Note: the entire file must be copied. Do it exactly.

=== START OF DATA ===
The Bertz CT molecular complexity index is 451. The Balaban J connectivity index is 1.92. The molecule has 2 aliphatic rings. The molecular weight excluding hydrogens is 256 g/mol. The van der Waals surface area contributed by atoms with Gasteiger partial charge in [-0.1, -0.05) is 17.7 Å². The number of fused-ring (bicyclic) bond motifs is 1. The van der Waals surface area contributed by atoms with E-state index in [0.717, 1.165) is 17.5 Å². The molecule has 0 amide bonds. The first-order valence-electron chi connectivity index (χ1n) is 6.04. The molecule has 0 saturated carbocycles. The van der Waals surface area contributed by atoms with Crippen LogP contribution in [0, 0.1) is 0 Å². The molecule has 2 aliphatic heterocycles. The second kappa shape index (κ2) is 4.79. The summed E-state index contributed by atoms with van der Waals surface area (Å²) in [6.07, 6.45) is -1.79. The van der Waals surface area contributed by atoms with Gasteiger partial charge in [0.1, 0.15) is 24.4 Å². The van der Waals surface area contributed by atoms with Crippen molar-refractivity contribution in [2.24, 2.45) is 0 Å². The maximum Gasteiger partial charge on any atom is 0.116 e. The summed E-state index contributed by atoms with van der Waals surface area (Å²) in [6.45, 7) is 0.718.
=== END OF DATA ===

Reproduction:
The Bertz CT molecular complexity index is 451. The Balaban J connectivity index is 1.92. The molecule has 2 aliphatic rings. The molecular weight excluding hydrogens is 256 g/mol. The van der Waals surface area contributed by atoms with Gasteiger partial charge in [-0.1, -0.05) is 17.7 Å². The number of fused-ring (bicyclic) bond motifs is 1. The van der Waals surface area contributed by atoms with E-state index in [0.717, 1.165) is 17.5 Å². The molecule has 0 amide bonds. The first-order valence-electron chi connectivity index (χ1n) is 6.04. The molecule has 0 saturated carbocycles. The van der Waals surface area contributed by atoms with Crippen LogP contribution in [0, 0.1) is 0 Å². The molecule has 2 aliphatic heterocycles. The second kappa shape index (κ2) is 4.79. The summed E-state index contributed by atoms with van der Waals surface area (Å²) in [6.07, 6.45) is -1.79. The van der Waals surface area contributed by atoms with Gasteiger partial charge in [0.1, 0.15) is 24.4 Å². The van der Waals surface area contributed by atoms with Crippen molar-refractivity contribution in [2.24, 2.45) is 0 Å². The maximum Gasteiger partial charge on any atom is 0.116 e. The summed E-state index contributed by atoms with van der Waals surface area (Å²) in [6.45, 7) is 0.718.